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‘The Men Who Stare at Goats’ lacks focus

This satirical film veers so wildly in tone and temperament that it rarely delivers as either a comedy or a timely satire.

“The Men Who Stare at Goats” makes comedic hay out of an apparently true effort by the U.S. Army to develop psychic super-soldiers who would conquer the enemy with their minds instead of guns. But while Jon Ronson’s non-fiction book on the subject is probably quite the page-turner, this satirical screen adaptation veers so wildly in tone and temperament that it rarely delivers as either a comedy or a timely satire.

Ewan McGregor — here, as in “Amelia,” struggling to sound flatly American — plays Bob Wilton, an out-of-work reporter from the Midwest who travels to Kuwait in the early days of the second Gulf War in the hopes of being embedded with a combat battalion. Instead, he winds up crossing paths with Lyn Cassady (George Clooney), who tells Wilton about his years in a top secret experimental army unit known as the New Earth Army, which trained soldiers to astrally project, break up clouds with their minds and any number of other New Age-y activities that one wouldn’t normally associate with the military. (The title refers to a darker exercise, in which the trainees attempted to kill livestock with nothing more than eye contact.)

While Cassady claims to be going to Iraq for commercial reasons, Wilton soon learns that he’s trying to find the New Earth Army’s founder, Bill Django (Jeff Bridges), who appeared to Cassady in a vision. When the two track down Django at a facility being run by Cassady’s arch-nemesis, psychic faker Larry Hooper (Kevin Spacey), “Goats” takes a dark turn that doesn’t fit with the movie we’ve been seeing — it writes a darkly political and satirical check that the screenplay by Peter Straughan (“How to Lose Friends & Alienate People”) doesn’t have the heft to cash.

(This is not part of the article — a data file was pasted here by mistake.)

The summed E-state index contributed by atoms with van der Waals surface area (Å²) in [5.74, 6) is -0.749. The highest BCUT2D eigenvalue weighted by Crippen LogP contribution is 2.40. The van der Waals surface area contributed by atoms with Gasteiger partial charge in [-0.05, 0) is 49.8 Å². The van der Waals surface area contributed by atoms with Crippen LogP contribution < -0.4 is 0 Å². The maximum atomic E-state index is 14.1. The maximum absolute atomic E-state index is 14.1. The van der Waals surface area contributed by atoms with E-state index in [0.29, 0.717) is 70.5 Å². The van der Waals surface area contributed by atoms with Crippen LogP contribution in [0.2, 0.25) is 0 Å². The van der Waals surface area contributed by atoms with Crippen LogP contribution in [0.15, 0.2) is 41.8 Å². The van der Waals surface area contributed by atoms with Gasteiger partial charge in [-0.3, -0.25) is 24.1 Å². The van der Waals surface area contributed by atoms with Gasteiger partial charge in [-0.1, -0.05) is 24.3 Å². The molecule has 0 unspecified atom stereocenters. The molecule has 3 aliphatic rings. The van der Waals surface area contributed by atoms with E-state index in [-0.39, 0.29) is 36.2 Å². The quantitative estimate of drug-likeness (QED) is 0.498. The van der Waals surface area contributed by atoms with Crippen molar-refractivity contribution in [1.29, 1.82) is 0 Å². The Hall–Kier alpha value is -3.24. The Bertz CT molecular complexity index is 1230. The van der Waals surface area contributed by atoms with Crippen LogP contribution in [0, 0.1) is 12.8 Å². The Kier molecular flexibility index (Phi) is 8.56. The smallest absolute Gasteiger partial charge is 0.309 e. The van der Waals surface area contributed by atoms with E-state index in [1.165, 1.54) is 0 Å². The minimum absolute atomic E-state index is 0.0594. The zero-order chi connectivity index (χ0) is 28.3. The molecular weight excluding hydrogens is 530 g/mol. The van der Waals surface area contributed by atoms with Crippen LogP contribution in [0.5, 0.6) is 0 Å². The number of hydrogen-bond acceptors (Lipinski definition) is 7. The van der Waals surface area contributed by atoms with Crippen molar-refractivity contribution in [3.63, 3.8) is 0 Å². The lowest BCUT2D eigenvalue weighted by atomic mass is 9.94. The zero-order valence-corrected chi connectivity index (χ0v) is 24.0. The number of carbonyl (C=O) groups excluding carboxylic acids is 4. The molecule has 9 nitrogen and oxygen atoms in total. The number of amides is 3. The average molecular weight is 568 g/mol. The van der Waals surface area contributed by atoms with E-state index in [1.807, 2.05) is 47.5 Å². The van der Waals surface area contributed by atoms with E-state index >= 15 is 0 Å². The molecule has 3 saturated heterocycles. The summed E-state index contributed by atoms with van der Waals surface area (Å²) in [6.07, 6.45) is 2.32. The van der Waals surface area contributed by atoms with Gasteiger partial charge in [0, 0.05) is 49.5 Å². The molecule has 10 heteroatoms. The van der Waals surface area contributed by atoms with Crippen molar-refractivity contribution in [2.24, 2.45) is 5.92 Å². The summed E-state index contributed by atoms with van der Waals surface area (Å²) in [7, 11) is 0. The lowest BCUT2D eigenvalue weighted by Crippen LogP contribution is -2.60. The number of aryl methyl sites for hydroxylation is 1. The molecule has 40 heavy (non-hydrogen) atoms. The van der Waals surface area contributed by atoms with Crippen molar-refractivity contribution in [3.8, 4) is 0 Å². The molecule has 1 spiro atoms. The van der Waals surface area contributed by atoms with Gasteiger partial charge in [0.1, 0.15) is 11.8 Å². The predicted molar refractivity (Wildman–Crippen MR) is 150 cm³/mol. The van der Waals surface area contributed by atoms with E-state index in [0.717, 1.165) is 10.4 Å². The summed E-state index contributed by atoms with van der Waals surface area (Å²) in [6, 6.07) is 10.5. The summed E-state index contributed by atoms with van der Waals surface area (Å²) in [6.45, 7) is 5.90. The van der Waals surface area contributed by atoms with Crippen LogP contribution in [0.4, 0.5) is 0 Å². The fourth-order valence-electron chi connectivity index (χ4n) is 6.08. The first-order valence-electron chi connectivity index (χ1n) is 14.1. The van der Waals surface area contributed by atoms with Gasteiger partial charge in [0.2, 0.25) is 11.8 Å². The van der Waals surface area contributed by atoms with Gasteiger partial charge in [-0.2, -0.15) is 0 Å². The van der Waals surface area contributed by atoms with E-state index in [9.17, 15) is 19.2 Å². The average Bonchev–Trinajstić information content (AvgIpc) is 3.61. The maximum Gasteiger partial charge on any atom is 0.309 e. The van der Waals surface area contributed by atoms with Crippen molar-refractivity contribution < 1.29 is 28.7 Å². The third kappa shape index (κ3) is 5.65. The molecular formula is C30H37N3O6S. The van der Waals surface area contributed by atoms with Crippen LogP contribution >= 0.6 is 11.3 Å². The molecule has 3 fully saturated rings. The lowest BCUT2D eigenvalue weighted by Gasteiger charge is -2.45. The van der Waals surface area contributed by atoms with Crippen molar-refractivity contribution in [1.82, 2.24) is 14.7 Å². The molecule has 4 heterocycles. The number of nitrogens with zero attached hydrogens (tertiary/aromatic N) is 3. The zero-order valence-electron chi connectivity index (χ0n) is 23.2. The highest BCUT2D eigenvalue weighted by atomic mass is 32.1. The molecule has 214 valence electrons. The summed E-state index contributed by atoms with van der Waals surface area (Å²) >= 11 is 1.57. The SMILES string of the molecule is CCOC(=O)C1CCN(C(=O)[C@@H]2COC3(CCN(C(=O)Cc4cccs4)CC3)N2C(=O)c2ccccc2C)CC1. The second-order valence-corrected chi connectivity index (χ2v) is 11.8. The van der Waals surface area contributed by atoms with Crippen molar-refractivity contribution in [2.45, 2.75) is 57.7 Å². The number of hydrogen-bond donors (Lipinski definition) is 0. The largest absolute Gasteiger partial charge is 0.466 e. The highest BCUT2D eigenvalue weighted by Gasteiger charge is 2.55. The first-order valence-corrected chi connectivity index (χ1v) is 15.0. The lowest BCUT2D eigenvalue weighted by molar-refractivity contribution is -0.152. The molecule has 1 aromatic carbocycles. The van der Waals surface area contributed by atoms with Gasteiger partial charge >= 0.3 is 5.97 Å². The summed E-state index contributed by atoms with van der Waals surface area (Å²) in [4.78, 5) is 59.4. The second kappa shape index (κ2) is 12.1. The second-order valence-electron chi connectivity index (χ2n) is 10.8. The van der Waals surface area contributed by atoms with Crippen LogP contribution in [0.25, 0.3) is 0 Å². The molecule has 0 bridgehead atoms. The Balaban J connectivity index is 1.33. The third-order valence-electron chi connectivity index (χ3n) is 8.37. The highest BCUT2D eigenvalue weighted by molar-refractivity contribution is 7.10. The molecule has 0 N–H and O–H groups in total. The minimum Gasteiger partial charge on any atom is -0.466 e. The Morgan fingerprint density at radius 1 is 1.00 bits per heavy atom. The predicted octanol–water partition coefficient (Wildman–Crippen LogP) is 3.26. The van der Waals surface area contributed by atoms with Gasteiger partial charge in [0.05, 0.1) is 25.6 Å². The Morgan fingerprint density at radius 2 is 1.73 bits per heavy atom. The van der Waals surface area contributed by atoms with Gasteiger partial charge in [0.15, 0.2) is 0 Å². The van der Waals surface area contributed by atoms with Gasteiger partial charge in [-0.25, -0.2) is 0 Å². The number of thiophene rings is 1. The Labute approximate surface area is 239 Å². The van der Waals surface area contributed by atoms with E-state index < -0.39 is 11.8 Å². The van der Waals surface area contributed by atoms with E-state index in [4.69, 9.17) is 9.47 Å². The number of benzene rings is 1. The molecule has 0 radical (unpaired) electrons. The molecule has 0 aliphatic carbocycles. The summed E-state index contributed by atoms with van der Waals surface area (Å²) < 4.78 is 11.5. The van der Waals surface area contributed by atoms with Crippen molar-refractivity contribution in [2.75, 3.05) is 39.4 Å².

One of the big problems with “Goats” is that it can’t decide whether to treat these psychic soldiers as jokes or as the real deal; sometimes we see Cassady accomplish amazing things and other times, he’s presented as a buffoon. Ultimately, this indecision makes it difficult to know if we’re supposed to be taking this story seriously or laughing it off.

One of the biggest missteps made by first-time feature director Grant Heslov (who wrote and produced Clooney’s “Good Night, and Good Luck”) is the casting of McGregor — the accent problem aside, his presence is distracting in a movie about soldiers who constantly describe themselves as “Jedi warriors.” With McGregor having played Obi-Wan Kenobi in the “Star Wars” prequels, every time someone in the movie says “Jedi” (and it happens a lot) it becomes a painfully obvious self-referential gag, and the filmmakers just keep jabbing you in the sides with sharp, annoying elbows.

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Clooney, at least, plays it thoroughly straight all the way through. The film may be unsure what to make of this character, but he believes in himself and his ability through and through, as does Jeff Bridges as a Vietnam vet who wholeheartedly embraces the alternate life options of the Woodstock era. Spacey, for the most part, has little to do but snarl.

Once you get past the wow-this-really-happened aspect of “Goats,” the movie doesn’t surprise or provoke the way it should. There are a handful of funny moments — most of which appear in the trailer — but overall, this is a film that would have benefited from someone staring at some rewrites.

Follow msnbc.com Movie Critic Alonso Duralde at .